It's a great time to be a stutterer, if there ever can be such a time.
You can basically do everything online nowadays: banking, dating, work, math lessons, learn guitar... you name it, it's at your fingertips. We can communicate with our video game consoles without even using a controller. If there's an emergency, just click a button on your home alarm system or your car's OnStar application. If you get lost or need directions, you've got choices: Google Maps, MapQuest, Yahoo Maps, your iPhone's built-in map app, etc.
You can even order pizza online. I mean, come on! It doesn't get any better than that!
The public's perception of people who stutter is changing. Award-winning movies, such as The King's Speech, have helped to educate (while entertaining) the public at large, showing that people who stutter are simply people - we want to be respected, we want to be heard. We have feelings. We get frustrated. We're human!
A lot of that has to do with organizations like the Stuttering Foundation, which really go above and beyond. They educate the educators with pamphlets and videos, and educate the public by sponsoring movies and creating posters showing that some of our most famous athletes, actors, politicians and journalists stutter or used to stutter.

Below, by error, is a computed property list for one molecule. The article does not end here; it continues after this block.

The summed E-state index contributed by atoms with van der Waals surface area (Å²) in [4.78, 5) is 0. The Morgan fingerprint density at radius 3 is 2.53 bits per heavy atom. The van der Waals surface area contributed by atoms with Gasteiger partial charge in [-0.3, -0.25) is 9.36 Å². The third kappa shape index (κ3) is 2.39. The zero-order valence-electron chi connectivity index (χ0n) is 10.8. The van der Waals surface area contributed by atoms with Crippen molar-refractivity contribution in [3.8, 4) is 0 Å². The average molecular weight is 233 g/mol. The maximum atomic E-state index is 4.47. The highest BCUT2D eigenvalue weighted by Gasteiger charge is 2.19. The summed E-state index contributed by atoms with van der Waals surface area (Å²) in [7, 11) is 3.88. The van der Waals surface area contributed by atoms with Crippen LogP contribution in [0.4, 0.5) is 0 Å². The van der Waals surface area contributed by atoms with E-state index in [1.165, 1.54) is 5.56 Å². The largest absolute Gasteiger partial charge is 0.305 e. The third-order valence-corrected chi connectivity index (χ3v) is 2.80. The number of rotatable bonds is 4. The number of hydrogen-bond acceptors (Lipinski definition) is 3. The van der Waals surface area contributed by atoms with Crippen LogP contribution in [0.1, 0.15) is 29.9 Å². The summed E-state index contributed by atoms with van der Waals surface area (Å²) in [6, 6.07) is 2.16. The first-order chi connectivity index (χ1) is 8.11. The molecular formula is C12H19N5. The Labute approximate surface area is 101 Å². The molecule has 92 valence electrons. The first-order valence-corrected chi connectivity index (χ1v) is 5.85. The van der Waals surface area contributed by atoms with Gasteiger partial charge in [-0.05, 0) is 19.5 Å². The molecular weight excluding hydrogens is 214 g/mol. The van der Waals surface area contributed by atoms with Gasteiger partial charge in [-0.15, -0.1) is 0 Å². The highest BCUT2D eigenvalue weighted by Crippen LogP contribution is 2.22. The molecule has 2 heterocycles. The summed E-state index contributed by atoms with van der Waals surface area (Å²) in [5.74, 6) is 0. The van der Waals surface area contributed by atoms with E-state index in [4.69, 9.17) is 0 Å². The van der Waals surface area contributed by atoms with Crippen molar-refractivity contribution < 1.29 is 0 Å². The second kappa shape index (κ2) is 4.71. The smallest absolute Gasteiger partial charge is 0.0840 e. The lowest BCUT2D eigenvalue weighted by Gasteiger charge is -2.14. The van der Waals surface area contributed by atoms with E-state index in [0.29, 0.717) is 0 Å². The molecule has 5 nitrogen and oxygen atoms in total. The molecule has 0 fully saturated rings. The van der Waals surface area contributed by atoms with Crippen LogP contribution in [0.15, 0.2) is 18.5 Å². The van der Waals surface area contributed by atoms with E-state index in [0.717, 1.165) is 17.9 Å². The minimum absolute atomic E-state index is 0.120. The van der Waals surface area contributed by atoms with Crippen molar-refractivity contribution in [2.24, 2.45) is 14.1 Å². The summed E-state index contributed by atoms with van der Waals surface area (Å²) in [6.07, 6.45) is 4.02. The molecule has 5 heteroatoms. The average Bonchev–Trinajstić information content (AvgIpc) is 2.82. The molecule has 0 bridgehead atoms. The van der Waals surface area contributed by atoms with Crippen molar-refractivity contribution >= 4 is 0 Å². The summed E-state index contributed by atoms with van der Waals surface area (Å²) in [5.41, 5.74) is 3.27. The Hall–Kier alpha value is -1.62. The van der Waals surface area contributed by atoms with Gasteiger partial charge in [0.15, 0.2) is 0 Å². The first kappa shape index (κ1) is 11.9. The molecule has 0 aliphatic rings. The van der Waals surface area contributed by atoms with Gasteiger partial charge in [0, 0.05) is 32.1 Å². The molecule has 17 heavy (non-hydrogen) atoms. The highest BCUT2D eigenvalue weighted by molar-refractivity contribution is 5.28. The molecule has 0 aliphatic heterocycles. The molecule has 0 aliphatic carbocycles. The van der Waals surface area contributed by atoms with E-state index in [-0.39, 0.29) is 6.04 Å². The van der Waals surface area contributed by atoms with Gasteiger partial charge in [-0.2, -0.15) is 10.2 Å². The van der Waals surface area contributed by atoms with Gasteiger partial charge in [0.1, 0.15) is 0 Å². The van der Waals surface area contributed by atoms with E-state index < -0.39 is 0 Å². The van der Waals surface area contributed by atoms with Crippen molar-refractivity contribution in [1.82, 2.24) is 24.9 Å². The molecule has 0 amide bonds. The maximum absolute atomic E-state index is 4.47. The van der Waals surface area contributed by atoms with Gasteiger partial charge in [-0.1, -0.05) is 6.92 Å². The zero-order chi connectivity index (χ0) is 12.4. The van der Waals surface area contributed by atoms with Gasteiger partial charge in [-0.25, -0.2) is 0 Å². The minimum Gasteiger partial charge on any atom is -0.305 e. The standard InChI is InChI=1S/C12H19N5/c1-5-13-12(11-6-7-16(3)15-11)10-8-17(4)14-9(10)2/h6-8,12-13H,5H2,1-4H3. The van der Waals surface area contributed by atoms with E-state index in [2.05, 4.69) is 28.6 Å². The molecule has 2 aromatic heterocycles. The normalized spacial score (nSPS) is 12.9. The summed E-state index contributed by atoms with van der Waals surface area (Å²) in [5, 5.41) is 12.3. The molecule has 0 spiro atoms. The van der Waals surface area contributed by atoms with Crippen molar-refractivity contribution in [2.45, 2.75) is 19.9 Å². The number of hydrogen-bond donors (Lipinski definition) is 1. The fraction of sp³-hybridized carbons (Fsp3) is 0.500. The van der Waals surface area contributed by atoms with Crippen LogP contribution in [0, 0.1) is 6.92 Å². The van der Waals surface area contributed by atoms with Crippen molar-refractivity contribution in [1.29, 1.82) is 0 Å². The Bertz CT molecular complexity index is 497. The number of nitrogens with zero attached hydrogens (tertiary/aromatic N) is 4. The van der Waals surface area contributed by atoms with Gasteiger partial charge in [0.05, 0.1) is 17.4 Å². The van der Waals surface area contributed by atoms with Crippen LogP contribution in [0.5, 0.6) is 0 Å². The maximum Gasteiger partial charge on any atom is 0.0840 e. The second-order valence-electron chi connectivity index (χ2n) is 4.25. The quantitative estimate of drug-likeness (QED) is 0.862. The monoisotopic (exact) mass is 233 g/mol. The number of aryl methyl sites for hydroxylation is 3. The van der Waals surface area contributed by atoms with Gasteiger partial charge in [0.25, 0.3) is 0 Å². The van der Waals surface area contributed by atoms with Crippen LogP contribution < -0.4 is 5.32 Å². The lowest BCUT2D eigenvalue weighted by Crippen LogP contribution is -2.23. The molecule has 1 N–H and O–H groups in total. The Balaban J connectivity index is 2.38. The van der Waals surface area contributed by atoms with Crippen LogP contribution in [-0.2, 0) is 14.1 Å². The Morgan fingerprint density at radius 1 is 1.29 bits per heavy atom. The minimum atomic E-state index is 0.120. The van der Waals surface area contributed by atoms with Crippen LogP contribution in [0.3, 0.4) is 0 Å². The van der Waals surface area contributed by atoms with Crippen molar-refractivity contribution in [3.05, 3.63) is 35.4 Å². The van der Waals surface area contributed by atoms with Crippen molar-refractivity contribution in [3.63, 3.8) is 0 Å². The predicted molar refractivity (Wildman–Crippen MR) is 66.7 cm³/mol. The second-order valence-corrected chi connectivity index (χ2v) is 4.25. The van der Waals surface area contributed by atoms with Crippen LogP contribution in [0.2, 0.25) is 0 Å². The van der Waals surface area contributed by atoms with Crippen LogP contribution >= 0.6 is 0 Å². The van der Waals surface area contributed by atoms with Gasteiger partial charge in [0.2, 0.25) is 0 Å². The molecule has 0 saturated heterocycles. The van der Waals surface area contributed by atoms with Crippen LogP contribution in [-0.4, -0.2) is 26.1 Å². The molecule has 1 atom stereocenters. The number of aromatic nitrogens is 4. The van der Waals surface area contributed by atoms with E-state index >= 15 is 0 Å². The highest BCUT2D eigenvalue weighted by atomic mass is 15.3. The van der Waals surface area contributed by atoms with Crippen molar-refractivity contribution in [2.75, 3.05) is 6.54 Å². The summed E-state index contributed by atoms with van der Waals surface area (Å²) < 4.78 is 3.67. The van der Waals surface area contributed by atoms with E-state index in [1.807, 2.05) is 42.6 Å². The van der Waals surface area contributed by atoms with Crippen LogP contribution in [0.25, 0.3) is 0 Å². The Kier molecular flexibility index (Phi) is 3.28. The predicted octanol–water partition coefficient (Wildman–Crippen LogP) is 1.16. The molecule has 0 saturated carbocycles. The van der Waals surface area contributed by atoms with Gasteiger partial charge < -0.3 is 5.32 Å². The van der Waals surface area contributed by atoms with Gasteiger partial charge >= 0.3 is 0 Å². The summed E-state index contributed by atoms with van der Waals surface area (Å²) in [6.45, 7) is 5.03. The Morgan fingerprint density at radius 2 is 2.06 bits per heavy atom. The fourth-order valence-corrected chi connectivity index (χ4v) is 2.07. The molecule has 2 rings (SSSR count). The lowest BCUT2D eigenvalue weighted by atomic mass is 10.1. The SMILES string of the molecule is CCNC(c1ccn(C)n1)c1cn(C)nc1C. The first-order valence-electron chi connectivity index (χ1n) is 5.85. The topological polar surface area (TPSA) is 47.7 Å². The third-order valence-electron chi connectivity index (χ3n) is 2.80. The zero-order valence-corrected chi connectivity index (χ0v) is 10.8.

Someone at work was shocked when I said that researchers had found genes linked to stuttering. This guy told me that he thought I stuttered because I didn't get enough attention from my mother or something. I wasn't offended - that's just what he thought because he didn't know any better. You live, you learn. And thanks to my smart phone and a strong wireless signal, I was able to quickly show him some websites that proved that not only do genetics play a part in stuttering, but that my mom also rocks.
So, OK, why am I writing all of this? And why is this blog titled Cajun Code Fest?
Because yours truly, along with my wife and 6 of my new best friends, just won a coding competition in Lafayette, LA, called Cajun Code Fest. Betty and I teamed up with 6 people that we didn't previously know, developed a software application in roughly 24 hours, and presented our application to a panel of judges. We're splitting a large cash prize, get to go to Washington, DC, in early June, and get a tour of the White House.
All of that work took constant communication. My speech wasn't perfect, especially after only getting a few hours of sleep during the competition, but my team was just amazing. Nobody was shocked that I stuttered. Nobody snickered. I don't really expect adults to do that, but it was nice to be working with a great group of people. They put me so much at ease, and we had so much work to do, that I almost forgot that I stuttered for a few hours. It was great!
I just wanted to post something positive today. I'm really proud of everything that we accomplished this past weekend at Cajun Code Fest. And what makes me the most proud is that I never once had to worry about what people would think of me at this event, because everyone I worked with was just so extremely patient with me.
It definitely is a great time to be a person who stutters! Thank you to everyone who has helped make this world better and more understanding of those of who stutter. Your work is definitely paying off!